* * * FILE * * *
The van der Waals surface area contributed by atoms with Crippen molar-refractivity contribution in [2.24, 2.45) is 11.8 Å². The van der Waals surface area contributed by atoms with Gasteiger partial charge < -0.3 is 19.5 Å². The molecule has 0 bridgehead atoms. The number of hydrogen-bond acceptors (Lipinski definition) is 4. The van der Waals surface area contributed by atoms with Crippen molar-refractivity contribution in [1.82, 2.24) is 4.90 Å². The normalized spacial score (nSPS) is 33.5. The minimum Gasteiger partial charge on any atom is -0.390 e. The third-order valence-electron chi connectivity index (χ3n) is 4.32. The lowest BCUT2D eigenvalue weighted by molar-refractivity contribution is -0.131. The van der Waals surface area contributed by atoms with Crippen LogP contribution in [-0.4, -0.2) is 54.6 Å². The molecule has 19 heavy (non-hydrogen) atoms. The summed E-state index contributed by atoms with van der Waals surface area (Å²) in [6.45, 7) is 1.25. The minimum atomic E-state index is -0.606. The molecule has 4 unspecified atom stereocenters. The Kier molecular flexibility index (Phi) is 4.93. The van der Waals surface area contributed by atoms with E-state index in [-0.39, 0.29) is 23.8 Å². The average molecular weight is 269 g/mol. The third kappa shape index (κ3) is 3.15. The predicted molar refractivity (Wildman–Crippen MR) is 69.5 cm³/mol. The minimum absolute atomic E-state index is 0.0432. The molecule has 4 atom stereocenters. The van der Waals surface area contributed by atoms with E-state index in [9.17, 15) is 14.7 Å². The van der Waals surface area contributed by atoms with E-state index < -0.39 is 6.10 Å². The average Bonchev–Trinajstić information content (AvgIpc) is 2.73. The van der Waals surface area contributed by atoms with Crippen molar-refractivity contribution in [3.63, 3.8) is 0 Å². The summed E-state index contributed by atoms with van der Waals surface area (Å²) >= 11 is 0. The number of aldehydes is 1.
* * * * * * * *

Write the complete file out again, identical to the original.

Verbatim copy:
The van der Waals surface area contributed by atoms with Crippen molar-refractivity contribution in [2.24, 2.45) is 11.8 Å². The van der Waals surface area contributed by atoms with Gasteiger partial charge < -0.3 is 19.5 Å². The molecule has 0 bridgehead atoms. The number of hydrogen-bond acceptors (Lipinski definition) is 4. The van der Waals surface area contributed by atoms with Crippen molar-refractivity contribution in [1.82, 2.24) is 4.90 Å². The normalized spacial score (nSPS) is 33.5. The minimum Gasteiger partial charge on any atom is -0.390 e. The third-order valence-electron chi connectivity index (χ3n) is 4.32. The lowest BCUT2D eigenvalue weighted by molar-refractivity contribution is -0.131. The van der Waals surface area contributed by atoms with Crippen LogP contribution in [-0.4, -0.2) is 54.6 Å². The molecule has 19 heavy (non-hydrogen) atoms. The summed E-state index contributed by atoms with van der Waals surface area (Å²) in [6.45, 7) is 1.25. The minimum atomic E-state index is -0.606. The molecule has 4 unspecified atom stereocenters. The Kier molecular flexibility index (Phi) is 4.93. The van der Waals surface area contributed by atoms with E-state index in [-0.39, 0.29) is 23.8 Å². The average molecular weight is 269 g/mol. The third kappa shape index (κ3) is 3.15. The predicted molar refractivity (Wildman–Crippen MR) is 69.5 cm³/mol. The minimum absolute atomic E-state index is 0.0432. The molecule has 4 atom stereocenters. The van der Waals surface area contributed by atoms with E-state index in [9.17, 15) is 14.7 Å². The van der Waals surface area contributed by atoms with E-state index < -0.39 is 6.10 Å². The average Bonchev–Trinajstić information content (AvgIpc) is 2.73. The van der Waals surface area contributed by atoms with Crippen molar-refractivity contribution in [3.63, 3.8) is 0 Å². The summed E-state index contributed by atoms with van der Waals surface area (Å²) >= 11 is 0. The number of aldehydes is 1.